The Principal Designer is responsible for:  

  1. Considering the risk of fire when designing the construction project including choice of building materials and process of build, as well as off-site fire risk including impact on neighbouring properties and their emergency escape routes.  
  2. Providing risk mitigation measures for the construction phase.  
  3. Having a fire engineering strategy report that covers all aspects of the design and construction will apply, considering the recommendations of Approved Document B, (England and Wales) Building Standards (Scotland) and applicable British Standards and codes of practice.  
  4. It can also be the case that performance-based fire engineering design maybe used, by the use of other standards to achieve compliance when approved by the Building Control Authority.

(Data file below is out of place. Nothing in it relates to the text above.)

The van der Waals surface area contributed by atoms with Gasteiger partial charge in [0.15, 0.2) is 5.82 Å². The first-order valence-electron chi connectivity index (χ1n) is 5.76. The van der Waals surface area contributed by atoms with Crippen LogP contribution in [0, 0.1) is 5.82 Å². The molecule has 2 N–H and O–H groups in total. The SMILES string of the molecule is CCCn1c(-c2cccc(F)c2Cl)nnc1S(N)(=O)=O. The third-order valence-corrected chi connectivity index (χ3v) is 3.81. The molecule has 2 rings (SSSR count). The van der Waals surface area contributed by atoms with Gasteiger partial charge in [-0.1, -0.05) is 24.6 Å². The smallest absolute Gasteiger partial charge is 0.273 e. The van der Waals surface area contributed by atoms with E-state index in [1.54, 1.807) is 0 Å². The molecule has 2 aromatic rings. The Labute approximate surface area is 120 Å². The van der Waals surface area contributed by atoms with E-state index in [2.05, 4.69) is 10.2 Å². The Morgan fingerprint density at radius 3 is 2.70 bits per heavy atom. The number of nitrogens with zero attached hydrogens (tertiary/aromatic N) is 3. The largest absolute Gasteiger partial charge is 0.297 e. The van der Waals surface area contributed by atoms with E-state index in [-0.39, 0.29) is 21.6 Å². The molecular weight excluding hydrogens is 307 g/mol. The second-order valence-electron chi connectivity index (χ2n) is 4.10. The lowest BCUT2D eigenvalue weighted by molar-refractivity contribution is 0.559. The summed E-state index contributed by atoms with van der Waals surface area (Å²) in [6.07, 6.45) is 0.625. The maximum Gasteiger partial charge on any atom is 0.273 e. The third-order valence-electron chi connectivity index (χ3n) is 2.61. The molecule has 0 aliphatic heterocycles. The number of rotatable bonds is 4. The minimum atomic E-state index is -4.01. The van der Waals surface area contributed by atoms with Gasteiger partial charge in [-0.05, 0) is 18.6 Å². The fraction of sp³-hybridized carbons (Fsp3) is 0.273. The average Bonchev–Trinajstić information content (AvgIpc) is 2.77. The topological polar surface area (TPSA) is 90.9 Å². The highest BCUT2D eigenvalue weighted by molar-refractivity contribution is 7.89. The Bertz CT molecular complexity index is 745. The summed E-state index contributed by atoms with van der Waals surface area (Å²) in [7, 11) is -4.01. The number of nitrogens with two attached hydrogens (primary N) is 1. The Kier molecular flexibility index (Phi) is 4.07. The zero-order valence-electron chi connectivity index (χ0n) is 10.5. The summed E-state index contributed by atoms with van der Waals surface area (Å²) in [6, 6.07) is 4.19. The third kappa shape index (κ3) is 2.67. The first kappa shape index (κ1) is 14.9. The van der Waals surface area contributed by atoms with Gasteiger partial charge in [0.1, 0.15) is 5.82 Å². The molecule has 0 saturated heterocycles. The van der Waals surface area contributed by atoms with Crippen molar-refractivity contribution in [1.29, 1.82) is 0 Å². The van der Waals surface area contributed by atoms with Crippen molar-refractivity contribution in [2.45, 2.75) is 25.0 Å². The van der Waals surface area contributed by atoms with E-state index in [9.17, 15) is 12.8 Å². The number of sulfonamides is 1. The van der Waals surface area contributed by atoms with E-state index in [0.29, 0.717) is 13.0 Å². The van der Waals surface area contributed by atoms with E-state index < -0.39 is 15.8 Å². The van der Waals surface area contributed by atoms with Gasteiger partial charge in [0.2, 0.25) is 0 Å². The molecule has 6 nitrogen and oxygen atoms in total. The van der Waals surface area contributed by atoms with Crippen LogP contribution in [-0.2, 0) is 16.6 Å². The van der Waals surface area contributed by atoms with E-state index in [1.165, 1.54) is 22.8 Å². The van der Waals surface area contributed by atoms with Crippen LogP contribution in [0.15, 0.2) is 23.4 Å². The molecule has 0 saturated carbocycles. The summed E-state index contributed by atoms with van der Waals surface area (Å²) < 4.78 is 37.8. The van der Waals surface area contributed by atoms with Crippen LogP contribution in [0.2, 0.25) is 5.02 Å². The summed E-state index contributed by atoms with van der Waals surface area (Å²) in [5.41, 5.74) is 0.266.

Do you think the UK government’s ‘planning Gateway One’ will help tackle the war against cladding since the Grenfell tragedy? 

Gateway One is only the beginning of the new Building Safety Bill, and applies to high rise multi-occupancy residential buildings, with floors over 18m in height. This includes student accommodation and hospitals as per relevant buildings for the combustible ban, as well as new building extensions and major refurbishments and existing relevant buildings.  

Gateway One will introduce a number of new requirements into the planning system. This will ensure fire safety is prioritised and is incorporated at the planning stage for schemes involving a high-rise residential building.